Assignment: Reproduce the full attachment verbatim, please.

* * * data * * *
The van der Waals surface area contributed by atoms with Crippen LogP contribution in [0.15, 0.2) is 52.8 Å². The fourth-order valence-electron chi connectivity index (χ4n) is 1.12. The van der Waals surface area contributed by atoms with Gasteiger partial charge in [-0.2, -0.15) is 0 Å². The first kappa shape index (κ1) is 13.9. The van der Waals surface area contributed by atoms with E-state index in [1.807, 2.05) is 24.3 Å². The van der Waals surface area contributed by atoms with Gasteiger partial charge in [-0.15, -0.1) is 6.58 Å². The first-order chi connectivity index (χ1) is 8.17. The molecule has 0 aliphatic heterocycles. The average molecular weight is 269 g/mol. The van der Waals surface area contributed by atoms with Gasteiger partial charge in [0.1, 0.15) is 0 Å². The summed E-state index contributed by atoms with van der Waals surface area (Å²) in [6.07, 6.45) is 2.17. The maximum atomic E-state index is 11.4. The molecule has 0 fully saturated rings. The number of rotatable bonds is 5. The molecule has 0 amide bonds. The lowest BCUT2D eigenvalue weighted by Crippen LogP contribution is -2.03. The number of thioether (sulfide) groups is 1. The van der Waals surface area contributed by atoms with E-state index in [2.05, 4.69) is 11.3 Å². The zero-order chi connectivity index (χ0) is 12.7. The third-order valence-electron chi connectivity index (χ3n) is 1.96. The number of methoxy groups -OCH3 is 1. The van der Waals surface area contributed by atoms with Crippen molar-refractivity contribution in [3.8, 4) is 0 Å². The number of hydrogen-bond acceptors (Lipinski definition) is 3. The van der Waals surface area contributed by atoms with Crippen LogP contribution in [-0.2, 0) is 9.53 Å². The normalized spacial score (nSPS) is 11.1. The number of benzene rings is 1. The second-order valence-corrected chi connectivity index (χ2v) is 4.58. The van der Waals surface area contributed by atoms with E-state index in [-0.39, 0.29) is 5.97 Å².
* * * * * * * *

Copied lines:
The van der Waals surface area contributed by atoms with Crippen LogP contribution in [0.15, 0.2) is 52.8 Å². The fourth-order valence-electron chi connectivity index (χ4n) is 1.12. The van der Waals surface area contributed by atoms with Gasteiger partial charge in [-0.2, -0.15) is 0 Å². The first kappa shape index (κ1) is 13.9. The van der Waals surface area contributed by atoms with E-state index in [1.807, 2.05) is 24.3 Å². The van der Waals surface area contributed by atoms with Gasteiger partial charge in [-0.15, -0.1) is 6.58 Å². The first-order chi connectivity index (χ1) is 8.17. The molecule has 0 aliphatic heterocycles. The average molecular weight is 269 g/mol. The van der Waals surface area contributed by atoms with Gasteiger partial charge in [0.1, 0.15) is 0 Å². The summed E-state index contributed by atoms with van der Waals surface area (Å²) in [6.07, 6.45) is 2.17. The maximum atomic E-state index is 11.4. The molecule has 0 fully saturated rings. The number of rotatable bonds is 5. The molecule has 0 amide bonds. The lowest BCUT2D eigenvalue weighted by Crippen LogP contribution is -2.03. The number of thioether (sulfide) groups is 1. The van der Waals surface area contributed by atoms with E-state index in [2.05, 4.69) is 11.3 Å². The zero-order chi connectivity index (χ0) is 12.7. The third-order valence-electron chi connectivity index (χ3n) is 1.96. The number of methoxy groups -OCH3 is 1. The van der Waals surface area contributed by atoms with Crippen molar-refractivity contribution in [3.8, 4) is 0 Å². The number of hydrogen-bond acceptors (Lipinski definition) is 3. The van der Waals surface area contributed by atoms with Crippen LogP contribution in [-0.2, 0) is 9.53 Å². The normalized spacial score (nSPS) is 11.1. The number of benzene rings is 1. The second-order valence-corrected chi connectivity index (χ2v) is 4.58. The van der Waals surface area contributed by atoms with E-state index in [-0.39, 0.29) is 5.97 Å².